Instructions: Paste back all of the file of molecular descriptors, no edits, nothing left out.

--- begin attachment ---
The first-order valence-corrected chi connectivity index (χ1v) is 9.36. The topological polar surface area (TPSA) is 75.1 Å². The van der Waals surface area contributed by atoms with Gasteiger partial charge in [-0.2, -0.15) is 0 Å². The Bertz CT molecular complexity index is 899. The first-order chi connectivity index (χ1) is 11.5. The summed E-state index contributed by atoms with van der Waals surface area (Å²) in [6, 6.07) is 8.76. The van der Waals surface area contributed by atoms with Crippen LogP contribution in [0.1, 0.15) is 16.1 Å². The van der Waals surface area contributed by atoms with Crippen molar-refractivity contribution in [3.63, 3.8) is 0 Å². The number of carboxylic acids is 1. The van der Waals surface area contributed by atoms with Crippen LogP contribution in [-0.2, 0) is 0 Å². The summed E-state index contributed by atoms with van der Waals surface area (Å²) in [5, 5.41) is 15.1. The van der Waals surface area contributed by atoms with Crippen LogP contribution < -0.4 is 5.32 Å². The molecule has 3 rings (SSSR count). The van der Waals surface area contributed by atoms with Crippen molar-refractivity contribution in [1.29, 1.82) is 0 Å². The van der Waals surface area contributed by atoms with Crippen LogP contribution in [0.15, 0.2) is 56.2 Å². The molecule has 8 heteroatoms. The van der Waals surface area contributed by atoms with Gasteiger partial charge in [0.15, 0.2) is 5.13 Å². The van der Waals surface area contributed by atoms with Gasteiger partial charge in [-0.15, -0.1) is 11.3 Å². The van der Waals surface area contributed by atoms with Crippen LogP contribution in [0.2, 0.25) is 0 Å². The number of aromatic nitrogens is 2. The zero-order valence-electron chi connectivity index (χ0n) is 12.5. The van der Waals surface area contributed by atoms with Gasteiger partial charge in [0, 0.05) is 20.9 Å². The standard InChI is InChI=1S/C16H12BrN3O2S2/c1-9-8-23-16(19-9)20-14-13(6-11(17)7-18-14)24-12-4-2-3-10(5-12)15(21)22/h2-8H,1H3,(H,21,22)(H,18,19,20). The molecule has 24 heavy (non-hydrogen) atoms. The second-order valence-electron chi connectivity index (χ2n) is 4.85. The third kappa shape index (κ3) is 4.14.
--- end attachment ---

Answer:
The first-order valence-corrected chi connectivity index (χ1v) is 9.36. The topological polar surface area (TPSA) is 75.1 Å². The van der Waals surface area contributed by atoms with Gasteiger partial charge in [-0.2, -0.15) is 0 Å². The Bertz CT molecular complexity index is 899. The first-order chi connectivity index (χ1) is 11.5. The summed E-state index contributed by atoms with van der Waals surface area (Å²) in [6, 6.07) is 8.76. The van der Waals surface area contributed by atoms with Crippen LogP contribution in [0.1, 0.15) is 16.1 Å². The van der Waals surface area contributed by atoms with Crippen molar-refractivity contribution in [3.63, 3.8) is 0 Å². The number of carboxylic acids is 1. The van der Waals surface area contributed by atoms with Crippen LogP contribution in [-0.2, 0) is 0 Å². The summed E-state index contributed by atoms with van der Waals surface area (Å²) in [5, 5.41) is 15.1. The van der Waals surface area contributed by atoms with Crippen LogP contribution < -0.4 is 5.32 Å². The molecule has 3 rings (SSSR count). The van der Waals surface area contributed by atoms with Crippen molar-refractivity contribution in [1.29, 1.82) is 0 Å². The van der Waals surface area contributed by atoms with Crippen LogP contribution in [0.15, 0.2) is 56.2 Å². The molecule has 8 heteroatoms. The van der Waals surface area contributed by atoms with Gasteiger partial charge in [0.15, 0.2) is 5.13 Å². The van der Waals surface area contributed by atoms with Gasteiger partial charge in [-0.15, -0.1) is 11.3 Å². The van der Waals surface area contributed by atoms with Crippen LogP contribution in [0.2, 0.25) is 0 Å². The number of aromatic nitrogens is 2. The zero-order valence-electron chi connectivity index (χ0n) is 12.5. The van der Waals surface area contributed by atoms with Gasteiger partial charge in [0, 0.05) is 20.9 Å². The standard InChI is InChI=1S/C16H12BrN3O2S2/c1-9-8-23-16(19-9)20-14-13(6-11(17)7-18-14)24-12-4-2-3-10(5-12)15(21)22/h2-8H,1H3,(H,21,22)(H,18,19,20). The molecule has 24 heavy (non-hydrogen) atoms. The second-order valence-electron chi connectivity index (χ2n) is 4.85. The third kappa shape index (κ3) is 4.14.